Friday, June 26, 2015

Conservatives *do* have a point... but it's not what they are talking about

One of the most unique and successful features of American democracy, the Federal-State system, has taken several serious hits from the Supreme Court over the past few days.

First there was the Obamacare ruling, which essentially upholds the establishment of a costly, bureaucratic and complex system across all states... even if any particular state's citizens don't want it and opted not to set up a health insurance 'exchange.' This is particularly contentious for many conservatives who celebrate the principle of self-determination and fear that they are being asked to pay for someone else's health care.

Next came the ruling on same-sex marriage, which some religious conservatives may perceive as the single most fundamental affront to their religious traditions in all of US history. The opinion offered by Chief Justice Roberts makes it clear that he (& an aging but nevertheless vocal minority) considers this Supreme Court ruling an intrusion on historical tradition. Some conservatives will now feel that they are being asked to fund the marital benefits of same-sex couples, even if they are religiously opposed to same sex marriage.

There have been many other perceived abrogations of states' rights, in recent years, notably 'Common Core,' which some conservatives fairly(?) see as a Federal program to teach to a Federally-controlled test and thereby control what our kids learn. And then, after the horrid tragedy in Charleston perpetrated by a very sick lone wolf, there was the sudden popular outburst against the rebel flag, which still proudly adorns many walls and pickup trucks across the eastern half of the country. Some conservatives perceive that the Federal government is attempting to define a traditional symbol as hateful....when they don't see it that way.

The point that conservatives could make, but dare not for obvious historical reasons, is that the relevance of state law is rapidly eroding. Given the transition to larger multi-state and multinational corporations and gargantuan Federal programs, many state boundaries have become virtually meaningless in terms of fiscal and social policy.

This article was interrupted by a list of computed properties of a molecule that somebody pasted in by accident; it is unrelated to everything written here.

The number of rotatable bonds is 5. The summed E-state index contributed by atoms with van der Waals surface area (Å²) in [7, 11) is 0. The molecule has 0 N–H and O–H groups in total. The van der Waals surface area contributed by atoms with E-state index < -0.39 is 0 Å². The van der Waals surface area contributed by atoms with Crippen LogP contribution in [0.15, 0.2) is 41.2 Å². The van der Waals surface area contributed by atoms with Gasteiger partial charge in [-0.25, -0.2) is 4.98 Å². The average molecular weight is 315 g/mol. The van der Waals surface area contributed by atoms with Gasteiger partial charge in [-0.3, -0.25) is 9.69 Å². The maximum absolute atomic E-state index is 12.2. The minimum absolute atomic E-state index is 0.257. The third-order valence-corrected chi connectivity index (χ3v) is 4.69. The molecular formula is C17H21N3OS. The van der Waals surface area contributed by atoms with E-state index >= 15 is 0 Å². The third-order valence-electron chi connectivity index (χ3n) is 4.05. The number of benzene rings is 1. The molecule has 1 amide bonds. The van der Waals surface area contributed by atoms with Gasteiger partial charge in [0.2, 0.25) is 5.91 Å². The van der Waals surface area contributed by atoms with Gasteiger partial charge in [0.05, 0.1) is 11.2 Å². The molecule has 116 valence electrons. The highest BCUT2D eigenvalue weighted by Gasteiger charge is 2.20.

I will attempt to state what I think conservatives might fairly argue. In my view, the very best argument they have is that the flag of these United States has fifty stars, not one. Moreover, the states have historically functioned as relatively independent places to test new programs and policies, some even quite radical. Consider, for example, Massachusetts' Obamacare-like health care law; the current experiments with legalized marijuana in Colorado; the sale of state bonds for higher education in Oregon; the various contentious laws concerning abortion, particularly in the late term; and indeed the legalization of same-sex marriage prior to this Supreme Court ruling.

In essence, the conservatives could fairly argue: if it's not broke, why fix it? States have been experimenting with all manner of contentious issues... for generations. Why compel states to do what they could decide to do on their own?

I can offer counter-arguments to the above, but for the sake of argument, I present what I consider to be the conservatives' very best case, and the one that I believe they may present in the next election.

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